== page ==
Conflict within Hillside results in emergency meeting

HILLSIDE, NJ — Budget issues forced the Hillside Municipal Council to hold an emergency meeting on Tuesday, Sept. 29.

“The budget was due in January,” said Hillside Council President Gerald Pateesh Freedman in an email sent to Union County LocalSource on Sept. 29, before the meeting. “We’ve been stonewalled at every turn by administration to provide us with the necessary figures. This is the same game plan that they followed last year, when they proposed a 12-percent tax increase. Our accountants, up until last week, were also denied this information.

“The judges have requested additional sessions, which would more than cover the extra pay,” Freedman continued. “Our clerk is probably the lowest paid clerk in the county, if not the state. She has worked triple time because of and due to this pandemic. It is the obligation of a council to oversee expenditures, which this council takes very seriously, unlike some councils of the past.”

“The council sets the salary range for certain jobs,” said Hillside 1st Ward Councilwoman Andrea Hyatt in an email sent to Union County LocalSource on Sept. 29, before the meeting. “The mayor chooses the specific salary for the employee within the range that the council sets. The council introduced a budget on July 7, 2020, that included cuts to salary lines, which appeared to be specifically targeting certain individuals. It’s unfortunate just how easy it seems to be for people to take away someone else’s livelihood.”

“I can share what led up to it,” Hyatt said, regarding the upcoming emergency meeting. “We received a memo from Hope Smith, wherein she said she had spoken to a representative from Trenton. She itemized some details they discussed and explained that they anticipate a shortfall in payroll this week unless the council funds salary lines.”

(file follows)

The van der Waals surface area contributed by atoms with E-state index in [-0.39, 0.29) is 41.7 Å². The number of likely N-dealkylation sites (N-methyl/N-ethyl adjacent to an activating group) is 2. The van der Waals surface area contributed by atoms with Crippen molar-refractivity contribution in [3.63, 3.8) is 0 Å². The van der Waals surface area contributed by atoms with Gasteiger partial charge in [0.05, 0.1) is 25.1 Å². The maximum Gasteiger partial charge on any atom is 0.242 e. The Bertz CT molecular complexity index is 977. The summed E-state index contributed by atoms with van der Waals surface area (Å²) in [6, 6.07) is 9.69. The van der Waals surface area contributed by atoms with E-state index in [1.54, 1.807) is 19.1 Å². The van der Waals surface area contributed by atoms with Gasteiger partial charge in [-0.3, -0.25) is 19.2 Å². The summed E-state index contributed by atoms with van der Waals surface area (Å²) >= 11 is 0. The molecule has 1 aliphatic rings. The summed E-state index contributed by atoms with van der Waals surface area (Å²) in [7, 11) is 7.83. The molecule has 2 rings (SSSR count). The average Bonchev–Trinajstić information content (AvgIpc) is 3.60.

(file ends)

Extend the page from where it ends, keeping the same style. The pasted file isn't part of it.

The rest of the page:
Smith is the Hillside business administrator.

During the meeting, payroll was discussed as it pertained to administration, executive and health department payroll appropriations. Adrenaline ran high for some in attendance.

“There was an administrative shortfall and there was a health department shortfall according to Hope Monday night. So, working with auditors, we obviously have to make sure that people get paid,” Councilwoman at large Nancy Mondella said during the meeting. “But the amount that was asked for was excessive, as we plan on working on our budget in the coming week. So, according to our auditors, this would get us through.”

“For the record, we submitted a resolution last week to get us through October,” Hillside Chief Financial Officer Glynn Jones said during the meeting. “This resolution will not make sure that everyone in administration is paid this Thursday.”

When asked by 3rd Ward Councilman Donald DeAugustine who would be paid, Jones replied that he’d have to consult with the Labor Council, but that $5,000 wouldn’t be enough as the biweekly cost for administration is $11,600, which is what was needed.

When there was mention that the township would not be able to function under the law without a business administrator and that the business administrator — but no one else in administration — would be paid, frustration began to mount between DeAugustine and Hillside Mayor Dahlia Vertreese, with Freedman intervening to bring order to the meeting.

“In council’s resolution, it’s $5,000 for administration and $9,600 for health,” Jones said. “The reason we’re doing this now is because the budget that was introduced was deficient. The budget that was introduced did not fully fund every department and every employee. In the original resolution presented, we had $31,000 to get through the month. Administration’s payroll is $11,600 per pay period.”

When asked by Mondella for further explanation of the $31,000, if it was only through October, Jones replied: “Because it was just three pays in October and that’s $11,000 per pay.”